• Robert Carline, Atlas Workgroup Member

Microplastics – A Pollutant of Concern

Robert Carline

member of the Spring Creek Watershed Atlas Work Group


The information in the following article was taken largely from an article by Dr. Sherri Mason, which can be accessed through: https://www.americanscientist.org/article/plastics-plastics-everywhere and from an article by Faran Savitz, which is duplicated below.

Plastic products are everywhere. They are quite useful, nearly indestructible,

inexpensive, and they constitute a large portion of our solid wastes. In 2017 worldwide

production of plastics was about 440 million tons. About two-thirds of these products

were discarded, only 10% were recycled and about 15% ended up in solid waste

disposals. Unlike organic wastes that are subjected to microbial breakdown, plastics

are not affected by micro-organisms. But, plastic will degrade to some extent and

eventually end up as microscopic particles. Breakdown products include films,

fragments, fibers, and beads – collectively named microplastics.


These microplastics are a concern, because they are found in freshwater and

marine systems throughout the world and can be found in the atmosphere. These tiny

particles can be taken up by plants and then consumed by animals and humans.

Microplastics are frequently found in drinking water supplies and even in bottled water.

Perhaps it is not surprising that microplastics have even been found in human fetuses.

In aquatic systems, microplastics are taken up by microscopic plants and animals and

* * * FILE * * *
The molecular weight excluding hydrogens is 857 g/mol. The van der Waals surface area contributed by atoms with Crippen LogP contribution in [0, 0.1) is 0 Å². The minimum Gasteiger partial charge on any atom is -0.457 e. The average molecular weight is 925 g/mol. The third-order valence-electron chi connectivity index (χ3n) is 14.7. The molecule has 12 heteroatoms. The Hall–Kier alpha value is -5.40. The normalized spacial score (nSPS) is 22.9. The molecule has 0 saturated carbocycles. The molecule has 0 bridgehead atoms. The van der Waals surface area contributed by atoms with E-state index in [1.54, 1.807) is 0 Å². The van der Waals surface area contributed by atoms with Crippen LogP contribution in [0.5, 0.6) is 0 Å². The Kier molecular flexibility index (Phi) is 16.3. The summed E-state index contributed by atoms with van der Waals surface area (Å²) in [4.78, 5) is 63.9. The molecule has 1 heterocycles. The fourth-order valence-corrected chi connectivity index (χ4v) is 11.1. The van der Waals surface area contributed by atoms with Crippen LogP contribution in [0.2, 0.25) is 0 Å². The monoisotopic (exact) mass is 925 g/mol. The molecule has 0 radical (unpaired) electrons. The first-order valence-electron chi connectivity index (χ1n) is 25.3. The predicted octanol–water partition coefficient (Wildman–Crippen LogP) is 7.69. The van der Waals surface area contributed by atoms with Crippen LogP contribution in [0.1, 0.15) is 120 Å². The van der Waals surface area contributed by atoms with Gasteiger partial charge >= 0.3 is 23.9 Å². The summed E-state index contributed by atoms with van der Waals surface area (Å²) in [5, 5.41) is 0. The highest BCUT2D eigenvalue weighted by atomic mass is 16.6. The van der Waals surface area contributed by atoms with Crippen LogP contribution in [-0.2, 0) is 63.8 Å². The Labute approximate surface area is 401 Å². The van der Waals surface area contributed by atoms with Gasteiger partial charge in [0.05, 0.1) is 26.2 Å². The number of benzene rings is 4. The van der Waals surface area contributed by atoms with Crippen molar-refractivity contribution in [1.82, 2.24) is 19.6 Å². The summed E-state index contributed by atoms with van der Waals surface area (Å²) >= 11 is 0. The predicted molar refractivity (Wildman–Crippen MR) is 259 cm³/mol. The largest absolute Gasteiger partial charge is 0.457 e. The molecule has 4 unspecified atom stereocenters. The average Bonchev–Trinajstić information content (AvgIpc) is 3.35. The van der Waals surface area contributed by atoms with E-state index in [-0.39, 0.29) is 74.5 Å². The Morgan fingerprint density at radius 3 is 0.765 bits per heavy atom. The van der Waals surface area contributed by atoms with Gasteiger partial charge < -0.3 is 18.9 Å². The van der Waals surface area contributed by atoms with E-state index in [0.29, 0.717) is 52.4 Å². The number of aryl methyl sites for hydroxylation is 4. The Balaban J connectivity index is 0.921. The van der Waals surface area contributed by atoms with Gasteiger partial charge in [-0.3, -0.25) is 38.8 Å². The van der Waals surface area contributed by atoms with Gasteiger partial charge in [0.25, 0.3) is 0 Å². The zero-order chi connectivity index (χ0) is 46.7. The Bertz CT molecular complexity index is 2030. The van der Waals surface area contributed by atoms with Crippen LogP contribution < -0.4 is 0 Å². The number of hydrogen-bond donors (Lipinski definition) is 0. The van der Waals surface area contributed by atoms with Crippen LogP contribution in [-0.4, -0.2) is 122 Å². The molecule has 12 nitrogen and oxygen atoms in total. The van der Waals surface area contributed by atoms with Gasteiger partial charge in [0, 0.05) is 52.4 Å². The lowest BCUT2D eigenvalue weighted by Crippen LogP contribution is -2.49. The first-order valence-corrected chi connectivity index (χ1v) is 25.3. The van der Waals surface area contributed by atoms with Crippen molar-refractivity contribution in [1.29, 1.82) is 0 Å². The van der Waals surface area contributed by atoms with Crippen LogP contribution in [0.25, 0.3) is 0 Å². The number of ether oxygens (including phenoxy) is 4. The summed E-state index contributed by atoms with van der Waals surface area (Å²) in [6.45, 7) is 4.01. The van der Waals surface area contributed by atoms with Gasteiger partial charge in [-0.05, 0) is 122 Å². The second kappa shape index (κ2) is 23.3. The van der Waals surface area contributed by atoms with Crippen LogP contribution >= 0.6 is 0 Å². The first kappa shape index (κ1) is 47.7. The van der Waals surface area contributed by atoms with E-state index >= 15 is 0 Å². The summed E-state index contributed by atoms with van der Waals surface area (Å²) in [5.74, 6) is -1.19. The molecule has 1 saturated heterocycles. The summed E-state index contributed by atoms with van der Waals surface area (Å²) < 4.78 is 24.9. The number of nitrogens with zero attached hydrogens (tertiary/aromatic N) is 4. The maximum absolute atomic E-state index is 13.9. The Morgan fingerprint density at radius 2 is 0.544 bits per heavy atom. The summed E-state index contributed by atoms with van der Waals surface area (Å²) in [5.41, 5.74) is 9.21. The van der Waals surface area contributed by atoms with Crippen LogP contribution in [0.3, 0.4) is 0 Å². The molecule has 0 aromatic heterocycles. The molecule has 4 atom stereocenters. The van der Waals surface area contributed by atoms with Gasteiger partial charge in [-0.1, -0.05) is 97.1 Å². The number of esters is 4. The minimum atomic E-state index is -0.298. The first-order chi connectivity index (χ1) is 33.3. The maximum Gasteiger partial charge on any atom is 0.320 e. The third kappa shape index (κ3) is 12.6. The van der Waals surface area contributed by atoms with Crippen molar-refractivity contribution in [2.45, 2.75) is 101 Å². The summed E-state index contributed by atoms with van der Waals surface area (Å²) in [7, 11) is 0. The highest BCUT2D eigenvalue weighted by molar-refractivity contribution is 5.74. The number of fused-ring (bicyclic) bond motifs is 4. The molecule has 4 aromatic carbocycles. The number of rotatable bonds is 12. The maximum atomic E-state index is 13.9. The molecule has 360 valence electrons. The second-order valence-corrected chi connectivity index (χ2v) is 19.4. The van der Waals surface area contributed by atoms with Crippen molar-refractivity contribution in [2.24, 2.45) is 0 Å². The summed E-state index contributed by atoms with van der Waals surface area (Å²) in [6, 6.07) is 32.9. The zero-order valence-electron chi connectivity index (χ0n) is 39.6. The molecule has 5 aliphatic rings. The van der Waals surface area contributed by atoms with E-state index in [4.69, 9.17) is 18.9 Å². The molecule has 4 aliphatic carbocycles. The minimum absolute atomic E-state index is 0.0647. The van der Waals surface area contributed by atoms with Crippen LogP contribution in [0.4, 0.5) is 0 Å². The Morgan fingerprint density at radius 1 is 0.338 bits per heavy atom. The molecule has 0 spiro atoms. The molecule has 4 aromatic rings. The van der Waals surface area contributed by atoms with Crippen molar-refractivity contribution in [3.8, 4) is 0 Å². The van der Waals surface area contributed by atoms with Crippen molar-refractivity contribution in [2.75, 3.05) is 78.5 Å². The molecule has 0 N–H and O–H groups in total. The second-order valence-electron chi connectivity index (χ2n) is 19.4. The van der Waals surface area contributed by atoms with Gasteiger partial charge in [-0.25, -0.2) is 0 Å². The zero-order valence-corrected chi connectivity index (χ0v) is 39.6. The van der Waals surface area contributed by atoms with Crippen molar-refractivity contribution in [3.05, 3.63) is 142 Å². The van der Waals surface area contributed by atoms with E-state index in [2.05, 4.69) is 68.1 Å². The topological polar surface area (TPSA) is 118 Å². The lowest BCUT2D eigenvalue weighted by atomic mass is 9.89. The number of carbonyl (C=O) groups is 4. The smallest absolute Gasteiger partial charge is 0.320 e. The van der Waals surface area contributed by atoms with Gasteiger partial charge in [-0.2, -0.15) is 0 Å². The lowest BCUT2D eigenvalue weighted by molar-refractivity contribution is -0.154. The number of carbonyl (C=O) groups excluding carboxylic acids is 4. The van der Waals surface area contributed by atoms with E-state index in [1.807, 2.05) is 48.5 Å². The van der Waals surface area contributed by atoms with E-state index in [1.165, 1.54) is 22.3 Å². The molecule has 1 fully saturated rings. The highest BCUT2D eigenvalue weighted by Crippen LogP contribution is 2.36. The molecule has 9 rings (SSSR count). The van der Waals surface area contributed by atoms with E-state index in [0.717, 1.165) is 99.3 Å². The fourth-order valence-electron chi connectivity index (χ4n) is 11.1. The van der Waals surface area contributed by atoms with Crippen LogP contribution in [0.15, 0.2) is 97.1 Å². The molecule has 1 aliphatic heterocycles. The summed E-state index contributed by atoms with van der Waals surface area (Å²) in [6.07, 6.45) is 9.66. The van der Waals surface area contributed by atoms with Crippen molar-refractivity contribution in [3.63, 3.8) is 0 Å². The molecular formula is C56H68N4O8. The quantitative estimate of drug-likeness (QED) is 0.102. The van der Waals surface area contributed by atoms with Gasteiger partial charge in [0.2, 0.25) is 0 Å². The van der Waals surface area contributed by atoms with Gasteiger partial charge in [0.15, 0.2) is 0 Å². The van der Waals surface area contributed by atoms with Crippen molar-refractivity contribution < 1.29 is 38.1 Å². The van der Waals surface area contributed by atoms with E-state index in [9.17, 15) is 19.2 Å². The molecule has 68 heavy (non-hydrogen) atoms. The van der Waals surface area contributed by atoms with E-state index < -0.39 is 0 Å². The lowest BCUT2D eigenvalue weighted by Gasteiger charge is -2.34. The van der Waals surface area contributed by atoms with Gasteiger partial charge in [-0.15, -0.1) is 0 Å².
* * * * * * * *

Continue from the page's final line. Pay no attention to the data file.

then passed up through the food chain, thereby reaching higher concentrations with

each successive consumption. This process is known as bioaccumulation.


Mason (2019) found microplastics in surface waters throughout the Great Lakes,

with the highest concentrations in Lake Ontario, which is the farthest downstream lake.

Savitz (2021) collected water samples from 53 surface water sites throughout

Pennsylvania and found microplastics at all sites (see article below). In the Spring

Creek watershed, samples from Buffalo Run, Slab Cabin Run, and Cedar Run had

numbers of microplastics well above the median value and samples from the mainstem

of Spring Creek had large numbers of microplastics, ranking 51 among the 53 statewide

samples.


Clearly, we have moderately high concentrations of microplastics in our surface

waters. Should we be concerned? There is evidence that microplastics have negative

effects on aquatic animals and studies with mice demonstrated enflamed intestines and

reduced sperm count (Lim 2021). However, negative effects of microplastics on

humans have not been documented. Scientists suggest that potentially negative effects

on humans could result from exposure to toxic chemicals associated with microplastics.


Major sources of microplastics to surface waters are urban and agricultural

runoff. The good news is several local conservation groups and government

organizations are continually working to reduce runoff in the Spring Creek watershed.

In addition to reducing runoff, we all can reduce our reliance on single-use plastics and

purchase products that are not made with plastic. Savitz (2021) suggests we

encourage our legislators to support public policies aimed at reducing use of plastics.


References:
Lim, XiaoZhi. 2021. Microplastics are everywhere — but are they harmful? Nature News Feature 04 May 2021.
Mason, S. 2019. Plastics, plastics everywhere. American Scientist 107-284-287.
Panno, S. V., and 7 others. 2019. Microplastic contamination in karst groundwater systems. Groundwater 57:189-196.
Savitz, F. 2021. Microplastics in Pennsylvania - A survey of waterways. PennEnvironment Research and Policy Center.

Click HERE to review the Microplastics in Pennsylvania article by Faran Savitz.

13 views0 comments